My husband often says that he doesn’t know anyone with a marriage like ours. Both our sets of parents stayed together, but there was an enormous amount of discord at times. My mother has since passed away and my in laws are in the grandparent stages now, so things are a little different now. Good advice is to never speak ill of each other (especially in front of the children, they don’t want to pick sides), always remember love is a verb, not a noun, and try to show you love your spouse daily. Also, sometimes it’s best to put your own feels aside and put yourself in their shoes. Make their comfort your priority. A few sacrifices of your own pride can yield years of marital bliss. One thing I did was let my husband take over our finances. It was a leap of faith for me because I technically had more experience in that area when we married. We were struggling with me doing them somehow so he took on that responsibility. He has grown since then, and in so many ways, it was definitely the right choice. We did have a few hiccups here and there as he got everything in order but I’m so thankful I didn’t let my pride get in the way of his personal growth. We dont have stress in that area anymore. We were just 19 and 20 when we got married and some of our personal growth has happened together, which I love:-)! I don’t think it matters if you are older (my dad was almost 30 when he got married) or younger (both my in laws were 21). What matters is if you truly believe that you have found the person you can’t live without. <3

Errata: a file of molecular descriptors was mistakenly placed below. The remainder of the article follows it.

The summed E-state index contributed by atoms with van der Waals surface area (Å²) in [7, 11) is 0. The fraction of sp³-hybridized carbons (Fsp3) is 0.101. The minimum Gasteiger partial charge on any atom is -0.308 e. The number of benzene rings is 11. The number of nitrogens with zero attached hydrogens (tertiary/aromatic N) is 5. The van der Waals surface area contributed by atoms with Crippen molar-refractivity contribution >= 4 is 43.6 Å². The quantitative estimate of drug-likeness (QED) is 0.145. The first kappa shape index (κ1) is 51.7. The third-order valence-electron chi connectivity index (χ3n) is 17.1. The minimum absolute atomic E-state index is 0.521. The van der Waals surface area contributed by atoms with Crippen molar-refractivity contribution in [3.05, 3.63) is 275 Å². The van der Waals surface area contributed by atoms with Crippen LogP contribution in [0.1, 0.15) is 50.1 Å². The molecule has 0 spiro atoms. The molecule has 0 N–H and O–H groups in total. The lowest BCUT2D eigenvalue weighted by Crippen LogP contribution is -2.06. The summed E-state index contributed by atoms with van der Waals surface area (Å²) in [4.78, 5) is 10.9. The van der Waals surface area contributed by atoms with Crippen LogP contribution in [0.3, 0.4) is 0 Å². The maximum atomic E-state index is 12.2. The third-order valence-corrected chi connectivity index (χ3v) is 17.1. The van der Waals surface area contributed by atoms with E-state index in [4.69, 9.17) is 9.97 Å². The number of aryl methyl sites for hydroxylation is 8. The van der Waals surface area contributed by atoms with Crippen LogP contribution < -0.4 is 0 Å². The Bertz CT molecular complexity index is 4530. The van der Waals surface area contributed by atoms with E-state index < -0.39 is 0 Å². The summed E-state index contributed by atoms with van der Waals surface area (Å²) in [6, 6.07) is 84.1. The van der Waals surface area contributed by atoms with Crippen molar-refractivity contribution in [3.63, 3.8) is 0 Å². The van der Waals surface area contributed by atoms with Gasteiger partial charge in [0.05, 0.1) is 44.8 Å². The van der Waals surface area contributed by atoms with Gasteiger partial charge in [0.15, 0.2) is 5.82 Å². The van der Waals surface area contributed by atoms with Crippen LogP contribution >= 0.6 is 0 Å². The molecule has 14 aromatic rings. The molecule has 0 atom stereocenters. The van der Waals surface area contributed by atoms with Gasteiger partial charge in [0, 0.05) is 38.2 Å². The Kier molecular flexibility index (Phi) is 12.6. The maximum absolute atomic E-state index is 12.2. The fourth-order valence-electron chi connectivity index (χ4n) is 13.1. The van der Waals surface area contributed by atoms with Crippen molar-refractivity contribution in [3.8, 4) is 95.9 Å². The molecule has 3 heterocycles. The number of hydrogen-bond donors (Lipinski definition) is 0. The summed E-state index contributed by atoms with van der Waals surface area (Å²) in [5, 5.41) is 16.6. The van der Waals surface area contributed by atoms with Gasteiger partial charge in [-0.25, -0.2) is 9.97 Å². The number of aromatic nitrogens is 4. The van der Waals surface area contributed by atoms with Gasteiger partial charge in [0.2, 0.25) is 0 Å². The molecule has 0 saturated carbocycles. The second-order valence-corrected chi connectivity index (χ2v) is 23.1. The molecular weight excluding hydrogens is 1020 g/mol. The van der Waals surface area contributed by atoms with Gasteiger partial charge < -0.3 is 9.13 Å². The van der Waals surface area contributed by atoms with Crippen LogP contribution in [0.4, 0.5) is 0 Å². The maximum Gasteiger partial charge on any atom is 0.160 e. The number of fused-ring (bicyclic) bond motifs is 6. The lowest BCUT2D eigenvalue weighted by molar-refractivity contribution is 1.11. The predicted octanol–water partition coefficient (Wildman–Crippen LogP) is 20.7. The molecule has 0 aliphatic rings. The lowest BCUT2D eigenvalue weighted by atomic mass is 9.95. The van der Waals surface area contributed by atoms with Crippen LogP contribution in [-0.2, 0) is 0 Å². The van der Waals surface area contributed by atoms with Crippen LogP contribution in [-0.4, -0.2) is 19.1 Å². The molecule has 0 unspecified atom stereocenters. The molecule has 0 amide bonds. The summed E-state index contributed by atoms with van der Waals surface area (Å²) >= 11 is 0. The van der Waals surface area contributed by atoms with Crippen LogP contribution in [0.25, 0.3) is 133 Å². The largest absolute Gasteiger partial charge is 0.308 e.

6. Ellen says:

    I’m just reading this now through your link from today. I want to say something I defense of unhappy marriages. I’ve seen one close to me that has endured 42 years plagued by financial trouble, major health problems, mental illness, and general crankiness. There is not allot of obvious love and romance is all gone. Yet, there is a very deep caring and a white-knuckled loyalty. Neither party are happy or content as I’m sure they would wish and that is sad. Yet…they are such strong, good people and I think it is their difficult marriage that made them that way. This is not to say that we should be ok with misery in marriage, but maybe not so quick to give up either.

  7. Donna says:

    Have enjoyed this post and the comments thread so much – thank you all. We’ve been thinking a lot about what makes happy relationships a lot over the last few years as our boys are now young adults and in relationships of their own. Will definitely be passing on some book recommendations and sharing some of the thoughts with them.
    In my teenage years I believed that you started married life with a certain amount of love but life whittled it away slowly, and it was a bit of a lottery how long the love lasted. I guess that was what my parents marriage modeled. It was such a joy and a revelation to learn how wrong that thinking can be – how the feelings I have for my husband have grown and deepened so much over the 30+ years we have been together.
    While I’ve never fallen “out of love” with my husband, I think I’ve fallen “in love” with him all over again several times in the course of our marriage – seeing him as a new Dad and patient parent, and then much later, helping to look after my terminally ill Mum as she spent her last year living with us.
    I think the comments about being consistently kind and generous are spot on. I also think the earlier comment about “choosing each other every day” is very true – that mindful commitment to work towards each others happiness and to choose to value the relationship over competing priorities every day, builds a level of trust and freedom in the relationship which is a source of deep and abiding joy.